Most importantly, Grant also found evidence of what could cause changes in the behavior of local animals, in the form of a series of strong disturbances in local atmospheric charges every two to four minutes, starting two weeks before the earthquake. A particularly large fluctuation was registered about eight days before the earthquake in Contamana – coinciding with the beginning of the second stage of the disappearance of animals from view.
Scientists are now investigating whether these pre-earthquake electromagnetic disturbances could be a warning sign of impending earthquakes that animals may be feeling.
Earthquakes are invariably preceded by a period in which deep stresses occur in deep rocks – voltages known to create electronic charges. These highly mobile electronic charge carriers can travel rapidly to the earth’s surface, where they ionize air molecules above where they appear. Such ionization was observed before earthquakes around the world.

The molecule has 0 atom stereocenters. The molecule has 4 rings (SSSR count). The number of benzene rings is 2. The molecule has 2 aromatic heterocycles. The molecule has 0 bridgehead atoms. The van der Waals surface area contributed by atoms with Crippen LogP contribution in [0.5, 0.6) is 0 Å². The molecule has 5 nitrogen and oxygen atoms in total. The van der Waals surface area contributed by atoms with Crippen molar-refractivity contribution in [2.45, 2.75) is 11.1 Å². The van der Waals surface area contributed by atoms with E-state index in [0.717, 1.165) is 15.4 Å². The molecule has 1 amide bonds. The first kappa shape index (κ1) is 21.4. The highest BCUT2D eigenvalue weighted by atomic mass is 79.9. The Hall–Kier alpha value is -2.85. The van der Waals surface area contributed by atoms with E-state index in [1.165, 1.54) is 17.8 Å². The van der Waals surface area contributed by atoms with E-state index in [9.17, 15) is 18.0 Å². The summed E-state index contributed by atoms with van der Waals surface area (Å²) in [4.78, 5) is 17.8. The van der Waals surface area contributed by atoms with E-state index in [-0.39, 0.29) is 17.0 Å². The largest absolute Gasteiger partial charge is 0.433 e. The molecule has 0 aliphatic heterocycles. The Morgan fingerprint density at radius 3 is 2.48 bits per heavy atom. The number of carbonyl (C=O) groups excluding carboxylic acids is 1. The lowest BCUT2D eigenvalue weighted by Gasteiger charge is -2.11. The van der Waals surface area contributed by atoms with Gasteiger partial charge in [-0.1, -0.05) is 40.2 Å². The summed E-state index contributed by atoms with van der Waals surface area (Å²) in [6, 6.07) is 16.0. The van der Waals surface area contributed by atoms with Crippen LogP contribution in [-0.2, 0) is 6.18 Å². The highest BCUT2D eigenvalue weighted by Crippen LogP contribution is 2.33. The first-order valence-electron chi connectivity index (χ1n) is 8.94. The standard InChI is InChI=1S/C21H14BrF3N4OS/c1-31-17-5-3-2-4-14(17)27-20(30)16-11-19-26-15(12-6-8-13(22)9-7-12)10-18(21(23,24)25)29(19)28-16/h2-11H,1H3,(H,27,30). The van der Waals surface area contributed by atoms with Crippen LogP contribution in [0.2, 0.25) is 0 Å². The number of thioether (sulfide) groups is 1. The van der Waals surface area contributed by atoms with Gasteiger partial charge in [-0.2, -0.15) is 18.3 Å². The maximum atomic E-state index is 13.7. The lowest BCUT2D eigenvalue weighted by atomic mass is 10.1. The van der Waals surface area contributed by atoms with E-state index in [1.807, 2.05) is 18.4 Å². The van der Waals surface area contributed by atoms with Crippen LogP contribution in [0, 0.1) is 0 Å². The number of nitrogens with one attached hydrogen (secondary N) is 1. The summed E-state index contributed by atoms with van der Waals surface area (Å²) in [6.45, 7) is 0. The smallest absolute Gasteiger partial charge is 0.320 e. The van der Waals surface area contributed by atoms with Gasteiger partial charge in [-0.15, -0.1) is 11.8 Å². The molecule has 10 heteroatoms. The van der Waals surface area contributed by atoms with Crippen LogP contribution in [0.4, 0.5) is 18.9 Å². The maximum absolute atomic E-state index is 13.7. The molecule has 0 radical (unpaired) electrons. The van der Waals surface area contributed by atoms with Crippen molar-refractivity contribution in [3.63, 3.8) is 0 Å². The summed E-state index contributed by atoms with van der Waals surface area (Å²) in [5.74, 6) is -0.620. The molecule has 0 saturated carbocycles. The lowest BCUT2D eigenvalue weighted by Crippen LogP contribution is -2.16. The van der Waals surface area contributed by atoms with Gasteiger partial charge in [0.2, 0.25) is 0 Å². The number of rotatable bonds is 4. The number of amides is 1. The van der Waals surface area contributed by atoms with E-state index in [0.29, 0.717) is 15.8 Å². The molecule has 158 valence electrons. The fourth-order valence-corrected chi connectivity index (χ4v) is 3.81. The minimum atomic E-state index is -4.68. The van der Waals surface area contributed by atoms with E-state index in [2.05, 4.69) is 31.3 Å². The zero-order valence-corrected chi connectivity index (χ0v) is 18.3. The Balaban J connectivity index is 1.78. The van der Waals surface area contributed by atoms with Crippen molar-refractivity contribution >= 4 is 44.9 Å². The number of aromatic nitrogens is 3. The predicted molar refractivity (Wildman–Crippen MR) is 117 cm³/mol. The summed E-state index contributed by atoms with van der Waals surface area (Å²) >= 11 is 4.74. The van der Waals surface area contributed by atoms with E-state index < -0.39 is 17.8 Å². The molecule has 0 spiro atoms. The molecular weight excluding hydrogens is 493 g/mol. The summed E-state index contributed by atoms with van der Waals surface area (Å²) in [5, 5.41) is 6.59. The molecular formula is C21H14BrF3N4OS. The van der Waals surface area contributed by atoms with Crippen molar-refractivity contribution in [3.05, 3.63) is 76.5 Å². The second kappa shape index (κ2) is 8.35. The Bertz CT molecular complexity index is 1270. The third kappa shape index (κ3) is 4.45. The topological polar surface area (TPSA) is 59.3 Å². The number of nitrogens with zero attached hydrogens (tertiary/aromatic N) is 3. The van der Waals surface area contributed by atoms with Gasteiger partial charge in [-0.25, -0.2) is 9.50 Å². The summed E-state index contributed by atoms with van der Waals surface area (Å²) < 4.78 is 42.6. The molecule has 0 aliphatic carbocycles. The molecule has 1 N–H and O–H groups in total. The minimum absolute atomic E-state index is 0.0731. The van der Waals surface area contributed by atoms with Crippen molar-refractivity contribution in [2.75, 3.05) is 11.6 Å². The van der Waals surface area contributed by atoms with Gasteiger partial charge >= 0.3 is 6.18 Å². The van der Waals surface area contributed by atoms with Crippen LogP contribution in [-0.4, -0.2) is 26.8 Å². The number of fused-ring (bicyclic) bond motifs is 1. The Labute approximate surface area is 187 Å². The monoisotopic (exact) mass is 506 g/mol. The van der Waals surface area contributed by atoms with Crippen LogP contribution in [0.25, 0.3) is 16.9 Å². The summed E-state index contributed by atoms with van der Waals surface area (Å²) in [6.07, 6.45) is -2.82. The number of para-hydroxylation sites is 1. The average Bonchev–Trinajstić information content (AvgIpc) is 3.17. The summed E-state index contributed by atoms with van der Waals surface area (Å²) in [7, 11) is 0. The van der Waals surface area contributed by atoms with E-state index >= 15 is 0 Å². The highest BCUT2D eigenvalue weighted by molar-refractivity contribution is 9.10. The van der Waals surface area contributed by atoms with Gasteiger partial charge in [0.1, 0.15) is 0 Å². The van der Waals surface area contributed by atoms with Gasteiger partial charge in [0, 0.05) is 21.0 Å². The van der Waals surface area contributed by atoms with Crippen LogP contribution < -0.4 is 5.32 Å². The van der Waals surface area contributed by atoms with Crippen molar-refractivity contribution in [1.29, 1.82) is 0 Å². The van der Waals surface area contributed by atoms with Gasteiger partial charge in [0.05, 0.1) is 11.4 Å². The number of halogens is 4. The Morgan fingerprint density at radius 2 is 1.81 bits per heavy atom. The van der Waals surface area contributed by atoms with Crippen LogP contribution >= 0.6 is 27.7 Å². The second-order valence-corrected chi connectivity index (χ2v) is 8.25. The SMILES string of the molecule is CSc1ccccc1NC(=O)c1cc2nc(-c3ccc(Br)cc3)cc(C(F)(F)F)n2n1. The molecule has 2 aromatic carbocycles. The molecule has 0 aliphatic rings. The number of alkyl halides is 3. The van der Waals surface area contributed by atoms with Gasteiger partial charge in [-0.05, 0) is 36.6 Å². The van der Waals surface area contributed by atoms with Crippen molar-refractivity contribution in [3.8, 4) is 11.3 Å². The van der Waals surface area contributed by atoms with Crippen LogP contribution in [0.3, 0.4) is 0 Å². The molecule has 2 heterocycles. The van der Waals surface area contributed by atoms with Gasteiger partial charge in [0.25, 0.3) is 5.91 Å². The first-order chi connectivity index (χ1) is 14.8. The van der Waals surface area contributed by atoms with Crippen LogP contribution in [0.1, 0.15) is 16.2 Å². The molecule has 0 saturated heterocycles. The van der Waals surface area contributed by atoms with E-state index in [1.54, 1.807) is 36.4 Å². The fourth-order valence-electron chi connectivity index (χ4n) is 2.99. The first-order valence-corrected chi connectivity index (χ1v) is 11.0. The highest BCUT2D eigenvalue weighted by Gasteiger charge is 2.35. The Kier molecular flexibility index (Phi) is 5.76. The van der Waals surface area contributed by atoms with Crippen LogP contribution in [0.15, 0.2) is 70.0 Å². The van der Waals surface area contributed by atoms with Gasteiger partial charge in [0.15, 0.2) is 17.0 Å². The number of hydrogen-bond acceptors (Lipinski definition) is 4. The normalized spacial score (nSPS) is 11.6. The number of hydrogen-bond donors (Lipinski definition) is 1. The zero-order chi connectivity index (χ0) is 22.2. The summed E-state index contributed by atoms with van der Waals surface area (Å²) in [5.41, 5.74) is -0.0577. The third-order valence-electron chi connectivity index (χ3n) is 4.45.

“The harbingers of the earthquake are not well documented scientifically,” said Matthew Blackett, an associate professor of physical geography and natural hazards at Coventry University. According to him, some scientists believe that the animals could develop a seismic escape mechanism. “Maybe they detect pressure waves before earthquakes arrive, maybe they detect changes in the electric field. Animals also contain a lot of iron, which is sensitive to magnetism and electric fields.